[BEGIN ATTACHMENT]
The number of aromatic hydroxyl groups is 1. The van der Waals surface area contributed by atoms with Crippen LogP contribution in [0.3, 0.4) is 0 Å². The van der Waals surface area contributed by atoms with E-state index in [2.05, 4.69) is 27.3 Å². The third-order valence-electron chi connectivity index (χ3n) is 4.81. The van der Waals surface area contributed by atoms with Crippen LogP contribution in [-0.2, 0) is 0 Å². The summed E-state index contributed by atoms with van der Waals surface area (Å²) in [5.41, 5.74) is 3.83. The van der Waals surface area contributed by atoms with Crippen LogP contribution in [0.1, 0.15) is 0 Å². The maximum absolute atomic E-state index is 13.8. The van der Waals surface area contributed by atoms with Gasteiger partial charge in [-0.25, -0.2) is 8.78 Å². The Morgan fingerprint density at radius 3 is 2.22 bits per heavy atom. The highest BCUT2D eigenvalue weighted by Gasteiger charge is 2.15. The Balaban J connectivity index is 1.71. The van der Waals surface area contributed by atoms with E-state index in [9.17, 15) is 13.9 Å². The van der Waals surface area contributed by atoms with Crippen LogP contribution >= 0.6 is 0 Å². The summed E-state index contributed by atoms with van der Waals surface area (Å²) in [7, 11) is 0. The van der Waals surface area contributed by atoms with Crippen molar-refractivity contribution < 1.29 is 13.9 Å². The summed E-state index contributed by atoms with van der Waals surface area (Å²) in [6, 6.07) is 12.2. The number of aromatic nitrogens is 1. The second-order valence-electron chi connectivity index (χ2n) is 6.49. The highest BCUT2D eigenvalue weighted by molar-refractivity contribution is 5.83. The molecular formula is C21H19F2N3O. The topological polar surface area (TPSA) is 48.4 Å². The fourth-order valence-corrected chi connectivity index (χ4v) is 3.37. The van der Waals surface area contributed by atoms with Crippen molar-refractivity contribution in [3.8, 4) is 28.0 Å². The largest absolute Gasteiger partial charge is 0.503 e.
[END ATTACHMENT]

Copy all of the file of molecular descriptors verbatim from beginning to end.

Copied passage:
The number of aromatic hydroxyl groups is 1. The van der Waals surface area contributed by atoms with Crippen LogP contribution in [0.3, 0.4) is 0 Å². The van der Waals surface area contributed by atoms with E-state index in [2.05, 4.69) is 27.3 Å². The third-order valence-electron chi connectivity index (χ3n) is 4.81. The van der Waals surface area contributed by atoms with Crippen LogP contribution in [-0.2, 0) is 0 Å². The summed E-state index contributed by atoms with van der Waals surface area (Å²) in [5.41, 5.74) is 3.83. The van der Waals surface area contributed by atoms with Crippen LogP contribution in [0.1, 0.15) is 0 Å². The maximum absolute atomic E-state index is 13.8. The van der Waals surface area contributed by atoms with Gasteiger partial charge in [-0.25, -0.2) is 8.78 Å². The Morgan fingerprint density at radius 3 is 2.22 bits per heavy atom. The highest BCUT2D eigenvalue weighted by Gasteiger charge is 2.15. The Balaban J connectivity index is 1.71. The van der Waals surface area contributed by atoms with E-state index in [9.17, 15) is 13.9 Å². The van der Waals surface area contributed by atoms with Crippen LogP contribution >= 0.6 is 0 Å². The summed E-state index contributed by atoms with van der Waals surface area (Å²) in [7, 11) is 0. The van der Waals surface area contributed by atoms with Crippen molar-refractivity contribution < 1.29 is 13.9 Å². The summed E-state index contributed by atoms with van der Waals surface area (Å²) in [6, 6.07) is 12.2. The number of aromatic nitrogens is 1. The second-order valence-electron chi connectivity index (χ2n) is 6.49. The highest BCUT2D eigenvalue weighted by molar-refractivity contribution is 5.83. The molecular formula is C21H19F2N3O. The topological polar surface area (TPSA) is 48.4 Å². The fourth-order valence-corrected chi connectivity index (χ4v) is 3.37. The van der Waals surface area contributed by atoms with Crippen molar-refractivity contribution in [3.8, 4) is 28.0 Å². The largest absolute Gasteiger partial charge is 0.503 e.